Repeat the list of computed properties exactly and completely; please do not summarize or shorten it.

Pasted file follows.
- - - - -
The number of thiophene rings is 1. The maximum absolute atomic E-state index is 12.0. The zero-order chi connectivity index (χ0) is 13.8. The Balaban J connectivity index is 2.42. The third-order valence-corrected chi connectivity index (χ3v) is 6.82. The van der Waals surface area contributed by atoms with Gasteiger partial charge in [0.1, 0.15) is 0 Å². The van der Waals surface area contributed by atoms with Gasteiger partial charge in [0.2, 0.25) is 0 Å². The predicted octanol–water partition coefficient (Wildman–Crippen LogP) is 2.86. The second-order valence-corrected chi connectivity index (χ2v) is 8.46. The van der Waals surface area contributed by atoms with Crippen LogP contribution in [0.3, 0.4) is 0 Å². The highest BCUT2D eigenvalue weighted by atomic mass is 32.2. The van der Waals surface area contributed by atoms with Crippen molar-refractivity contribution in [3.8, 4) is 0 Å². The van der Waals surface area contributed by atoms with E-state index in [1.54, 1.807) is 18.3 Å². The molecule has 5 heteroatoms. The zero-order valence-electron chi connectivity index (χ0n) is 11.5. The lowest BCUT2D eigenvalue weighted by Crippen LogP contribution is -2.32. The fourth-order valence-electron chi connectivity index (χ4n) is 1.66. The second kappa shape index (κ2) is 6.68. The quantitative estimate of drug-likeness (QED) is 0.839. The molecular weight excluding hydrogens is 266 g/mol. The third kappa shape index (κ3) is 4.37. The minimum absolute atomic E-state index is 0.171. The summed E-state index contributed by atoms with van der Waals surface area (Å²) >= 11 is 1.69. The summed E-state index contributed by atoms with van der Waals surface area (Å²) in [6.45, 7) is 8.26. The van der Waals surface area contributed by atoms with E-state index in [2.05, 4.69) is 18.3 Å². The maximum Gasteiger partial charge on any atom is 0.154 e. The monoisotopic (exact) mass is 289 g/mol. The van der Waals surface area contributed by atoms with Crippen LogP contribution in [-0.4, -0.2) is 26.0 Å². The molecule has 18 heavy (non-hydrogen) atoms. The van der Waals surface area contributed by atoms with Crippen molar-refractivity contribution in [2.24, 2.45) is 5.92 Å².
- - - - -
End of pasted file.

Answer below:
The number of thiophene rings is 1. The maximum absolute atomic E-state index is 12.0. The zero-order chi connectivity index (χ0) is 13.8. The Balaban J connectivity index is 2.42. The third-order valence-corrected chi connectivity index (χ3v) is 6.82. The van der Waals surface area contributed by atoms with Gasteiger partial charge in [0.1, 0.15) is 0 Å². The van der Waals surface area contributed by atoms with Gasteiger partial charge in [0.2, 0.25) is 0 Å². The predicted octanol–water partition coefficient (Wildman–Crippen LogP) is 2.86. The second-order valence-corrected chi connectivity index (χ2v) is 8.46. The van der Waals surface area contributed by atoms with Crippen LogP contribution in [0.3, 0.4) is 0 Å². The highest BCUT2D eigenvalue weighted by atomic mass is 32.2. The van der Waals surface area contributed by atoms with Crippen molar-refractivity contribution in [3.8, 4) is 0 Å². The van der Waals surface area contributed by atoms with E-state index in [1.54, 1.807) is 18.3 Å². The molecule has 5 heteroatoms. The zero-order valence-electron chi connectivity index (χ0n) is 11.5. The lowest BCUT2D eigenvalue weighted by Crippen LogP contribution is -2.32. The fourth-order valence-electron chi connectivity index (χ4n) is 1.66. The second kappa shape index (κ2) is 6.68. The quantitative estimate of drug-likeness (QED) is 0.839. The molecular weight excluding hydrogens is 266 g/mol. The third kappa shape index (κ3) is 4.37. The minimum absolute atomic E-state index is 0.171. The summed E-state index contributed by atoms with van der Waals surface area (Å²) >= 11 is 1.69. The summed E-state index contributed by atoms with van der Waals surface area (Å²) in [6.45, 7) is 8.26. The van der Waals surface area contributed by atoms with E-state index in [2.05, 4.69) is 18.3 Å². The maximum Gasteiger partial charge on any atom is 0.154 e. The monoisotopic (exact) mass is 289 g/mol. The van der Waals surface area contributed by atoms with Crippen LogP contribution in [-0.4, -0.2) is 26.0 Å². The molecule has 18 heavy (non-hydrogen) atoms. The van der Waals surface area contributed by atoms with Crippen molar-refractivity contribution in [2.24, 2.45) is 5.92 Å².